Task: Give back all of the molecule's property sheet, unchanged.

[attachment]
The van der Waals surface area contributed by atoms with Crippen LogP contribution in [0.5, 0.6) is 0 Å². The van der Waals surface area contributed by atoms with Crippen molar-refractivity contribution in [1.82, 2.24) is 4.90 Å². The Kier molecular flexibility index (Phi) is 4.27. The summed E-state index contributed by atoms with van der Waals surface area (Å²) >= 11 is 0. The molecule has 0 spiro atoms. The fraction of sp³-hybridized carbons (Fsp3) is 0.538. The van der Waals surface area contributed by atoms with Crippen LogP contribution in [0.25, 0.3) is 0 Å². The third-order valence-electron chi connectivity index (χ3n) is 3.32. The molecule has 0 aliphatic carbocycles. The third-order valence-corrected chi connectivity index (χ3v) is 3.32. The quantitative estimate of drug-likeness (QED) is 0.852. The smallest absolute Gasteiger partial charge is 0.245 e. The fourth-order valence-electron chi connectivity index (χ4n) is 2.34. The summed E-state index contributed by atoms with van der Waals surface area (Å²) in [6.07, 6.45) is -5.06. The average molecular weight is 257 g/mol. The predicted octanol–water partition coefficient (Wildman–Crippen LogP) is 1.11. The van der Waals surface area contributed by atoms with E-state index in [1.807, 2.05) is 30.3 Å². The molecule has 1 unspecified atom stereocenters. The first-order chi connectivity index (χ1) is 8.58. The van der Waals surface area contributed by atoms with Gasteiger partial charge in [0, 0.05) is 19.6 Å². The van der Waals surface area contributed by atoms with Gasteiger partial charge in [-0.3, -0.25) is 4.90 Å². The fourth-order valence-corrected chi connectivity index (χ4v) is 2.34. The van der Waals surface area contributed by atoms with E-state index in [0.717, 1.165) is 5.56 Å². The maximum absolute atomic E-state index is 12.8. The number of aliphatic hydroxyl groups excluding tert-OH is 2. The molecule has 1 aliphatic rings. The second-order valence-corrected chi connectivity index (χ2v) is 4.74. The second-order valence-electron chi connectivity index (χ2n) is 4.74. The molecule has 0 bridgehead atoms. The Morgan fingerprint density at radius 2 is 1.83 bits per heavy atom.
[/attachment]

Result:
The van der Waals surface area contributed by atoms with Crippen LogP contribution in [0.5, 0.6) is 0 Å². The van der Waals surface area contributed by atoms with Crippen molar-refractivity contribution in [1.82, 2.24) is 4.90 Å². The Kier molecular flexibility index (Phi) is 4.27. The summed E-state index contributed by atoms with van der Waals surface area (Å²) >= 11 is 0. The molecule has 0 spiro atoms. The fraction of sp³-hybridized carbons (Fsp3) is 0.538. The van der Waals surface area contributed by atoms with Crippen LogP contribution in [0.25, 0.3) is 0 Å². The third-order valence-electron chi connectivity index (χ3n) is 3.32. The molecule has 0 aliphatic carbocycles. The third-order valence-corrected chi connectivity index (χ3v) is 3.32. The quantitative estimate of drug-likeness (QED) is 0.852. The smallest absolute Gasteiger partial charge is 0.245 e. The fourth-order valence-electron chi connectivity index (χ4n) is 2.34. The summed E-state index contributed by atoms with van der Waals surface area (Å²) in [6.07, 6.45) is -5.06. The average molecular weight is 257 g/mol. The predicted octanol–water partition coefficient (Wildman–Crippen LogP) is 1.11. The van der Waals surface area contributed by atoms with E-state index in [1.807, 2.05) is 30.3 Å². The molecule has 1 unspecified atom stereocenters. The first-order chi connectivity index (χ1) is 8.58. The van der Waals surface area contributed by atoms with Gasteiger partial charge in [0, 0.05) is 19.6 Å². The van der Waals surface area contributed by atoms with Gasteiger partial charge in [-0.3, -0.25) is 4.90 Å². The fourth-order valence-corrected chi connectivity index (χ4v) is 2.34. The van der Waals surface area contributed by atoms with E-state index in [0.717, 1.165) is 5.56 Å². The maximum absolute atomic E-state index is 12.8. The number of aliphatic hydroxyl groups excluding tert-OH is 2. The molecule has 1 aliphatic rings. The second-order valence-corrected chi connectivity index (χ2v) is 4.74. The second-order valence-electron chi connectivity index (χ2n) is 4.74. The molecule has 0 bridgehead atoms. The Morgan fingerprint density at radius 2 is 1.83 bits per heavy atom.